It’s your responsibility to define, “how many defects are too many?” and to what accuracy this is ensured. This is done by selecting the AQL (Acceptable Quality Level) and sampling size that is right for you and fits to your production specifications and volume. International sampling standards (ISO 2859, ANSI/ASQC Z1.4, BS 6001, DIN 40080) define how the inspector should perform the sampling from your production. The total quantity determines how many pieces should be selected and how many defects are allowed for an inspection to pass. Differences are made between minor (aesthetical), major (functional) and critical (safety) defects.
      Understanding how sampling and the AQL works is critical for you to be able to properly set the right level of tolerance that you want for your inspections. The default sampling level would be ‘Level II’ and AQL would be 0.065 for critical defects, 2.5 for major and 4.0 for minor defects.
      As an example, for a hypothetical inspection of a production with 4,000 units, with an AQL of II, the first table indicates a general inspection level of “L”. Referring to the second table row L, for a sample size of 200 with an AQL of 2.5, no more than 10 units may fail for a passed inspection report.

      Method #5: Crystal Clear Design Specifications in Writing

      Never leave any design decisions up to the factory or allow room for interpretation. Be as specific as possible and never expect the factory to be able to know what you were thinking.

      Make sure to list every detail of your product out, for example: provide the bar code as an image so that it can be copied by the factory, provide text as a text format that can be copy and pasted not allowing for typos, state exact color codes (Pantone being a widely recognized reference standard) and product
      measurements and acceptable measurement deviations (+/-5% is common practice – but it depends on your product type). By delivering detailed design specifications to the factory, and in the hands of a professional QC specialist, you help to ensure that your design specifications will be clearly understood, followed and finally checked.

      Method #6: Use Reference Samples

      Don’t waste your time with a generic reference sample from a potential supplier. Before you start your actual production run, request at least three reference samples of your actual product. Once you confirm the reference samples, sign all three so it’s clear it is one of the approved reference samples. Keep one for yourself, send one to the factory to be used by them as an exact guide during manufacturing and the last one should be sealed and also sent to the factory that will later be opened by your inspector during your quality inspection to compare to the final manufactured goods.

      Giving your inspector an approved sample ensures a tangible reference when assessing the quality and accuracy of your entire production. This is much easier and allows for common sense to be applied versus just reading specifications on paper. As well, it’s encouraged that during the inspection you ask the inspector to collect randomly a few production samples and send them to you for an additional look at the production’s actual quality, on top of the inspection report.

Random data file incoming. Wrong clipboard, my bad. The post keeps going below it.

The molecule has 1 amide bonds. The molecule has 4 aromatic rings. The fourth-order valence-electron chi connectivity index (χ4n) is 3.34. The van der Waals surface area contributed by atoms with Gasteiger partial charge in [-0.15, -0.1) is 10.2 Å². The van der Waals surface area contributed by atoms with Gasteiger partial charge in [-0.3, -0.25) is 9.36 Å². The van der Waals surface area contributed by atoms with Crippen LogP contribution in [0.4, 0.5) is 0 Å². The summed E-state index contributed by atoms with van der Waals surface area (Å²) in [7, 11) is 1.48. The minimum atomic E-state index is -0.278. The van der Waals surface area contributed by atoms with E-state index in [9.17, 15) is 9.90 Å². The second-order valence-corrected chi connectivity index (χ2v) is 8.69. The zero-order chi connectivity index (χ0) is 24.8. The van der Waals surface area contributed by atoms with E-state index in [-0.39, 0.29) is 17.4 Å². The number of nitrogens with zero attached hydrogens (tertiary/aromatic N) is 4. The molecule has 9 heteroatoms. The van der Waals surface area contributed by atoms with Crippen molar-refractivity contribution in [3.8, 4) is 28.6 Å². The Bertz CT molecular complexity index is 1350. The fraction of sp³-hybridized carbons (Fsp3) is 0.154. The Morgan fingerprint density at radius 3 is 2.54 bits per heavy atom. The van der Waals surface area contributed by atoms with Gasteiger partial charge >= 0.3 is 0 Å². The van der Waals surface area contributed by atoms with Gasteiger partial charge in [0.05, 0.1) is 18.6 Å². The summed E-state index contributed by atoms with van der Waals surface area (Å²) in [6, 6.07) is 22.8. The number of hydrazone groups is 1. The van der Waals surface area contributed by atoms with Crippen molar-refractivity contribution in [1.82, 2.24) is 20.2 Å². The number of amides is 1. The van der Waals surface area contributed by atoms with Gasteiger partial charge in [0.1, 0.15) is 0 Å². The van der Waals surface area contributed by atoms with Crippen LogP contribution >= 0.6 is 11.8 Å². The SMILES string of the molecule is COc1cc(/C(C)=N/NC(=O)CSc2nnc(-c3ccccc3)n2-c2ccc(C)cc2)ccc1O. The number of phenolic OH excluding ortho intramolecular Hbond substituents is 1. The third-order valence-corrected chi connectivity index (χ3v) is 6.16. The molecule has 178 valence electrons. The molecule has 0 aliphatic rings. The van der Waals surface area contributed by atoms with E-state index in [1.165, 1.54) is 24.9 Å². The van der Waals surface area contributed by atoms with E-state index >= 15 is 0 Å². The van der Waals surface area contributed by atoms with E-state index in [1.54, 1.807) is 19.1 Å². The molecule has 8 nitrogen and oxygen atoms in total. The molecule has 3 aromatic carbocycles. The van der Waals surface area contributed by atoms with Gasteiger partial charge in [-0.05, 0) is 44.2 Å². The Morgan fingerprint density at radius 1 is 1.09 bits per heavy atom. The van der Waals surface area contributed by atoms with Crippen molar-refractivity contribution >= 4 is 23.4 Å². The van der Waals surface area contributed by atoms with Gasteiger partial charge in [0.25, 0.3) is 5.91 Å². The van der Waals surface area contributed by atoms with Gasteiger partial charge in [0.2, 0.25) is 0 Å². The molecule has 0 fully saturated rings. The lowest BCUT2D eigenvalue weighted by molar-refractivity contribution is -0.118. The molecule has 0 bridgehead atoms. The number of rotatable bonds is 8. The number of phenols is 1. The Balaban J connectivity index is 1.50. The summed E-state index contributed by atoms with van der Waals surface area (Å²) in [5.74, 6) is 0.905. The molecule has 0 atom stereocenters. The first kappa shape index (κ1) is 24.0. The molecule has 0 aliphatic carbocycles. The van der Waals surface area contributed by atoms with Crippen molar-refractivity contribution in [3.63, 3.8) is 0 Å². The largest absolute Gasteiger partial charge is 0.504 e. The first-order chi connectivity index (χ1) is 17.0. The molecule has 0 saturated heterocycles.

Method #7: Don't let the factory decided to test sample

       In almost every developed country, including the United States, Europe and Australia, the importer is considered the manufacturer and bears all criminal and civil liability for the product they sell. Simply put, once you import a product, it’s the same as if you made it yourself.
      Globally, thousands of products are recalled every year putting consumers at risk for their safety, and you at risk of losing your investment and tarnishing your brand and image.
      When performing a lab test, do not let the factory decide which sample to test, or you may end up with perfect testing reports that are not consistent with the actual production lot.
      Have your inspector select random samples from your actual production lot during an inspection, and have them sent to the lab. This way you know the actual product you will be importing does not contain dangerous chemicals and will meet all import regulations.

      Method #8: Secure Payment to a Supplier with QC

      When agreeing to payment terms in your contract, consider this question,“What if I received my product after having already paid for it and it couldn’t be sold”. This powerless situation is easily avoidable by scheduling payment to coincide with approval of your final inspection. This is done by issuing a letter of credit to the factory, with payment tied to an inspection certificate. A letter of credit is a promise to pay.
      Banks issue letters of credit as a way to ensure sellers that they will get paid as long as they do what they’ve agreed to do. For you, this means your bank will only release payment after an approved inspection by a third-party quality control provider.
      To get a letter of credit, ask your bank. Your bank will issue the letter of credit stating they (the bank) promise to pay the supplier once all agreed documents (including the inspection certificate) have been issued. Your bank will not release those funds before. This protects both you and the suppler; the supplier is guaranteed payment and you conforming quality product.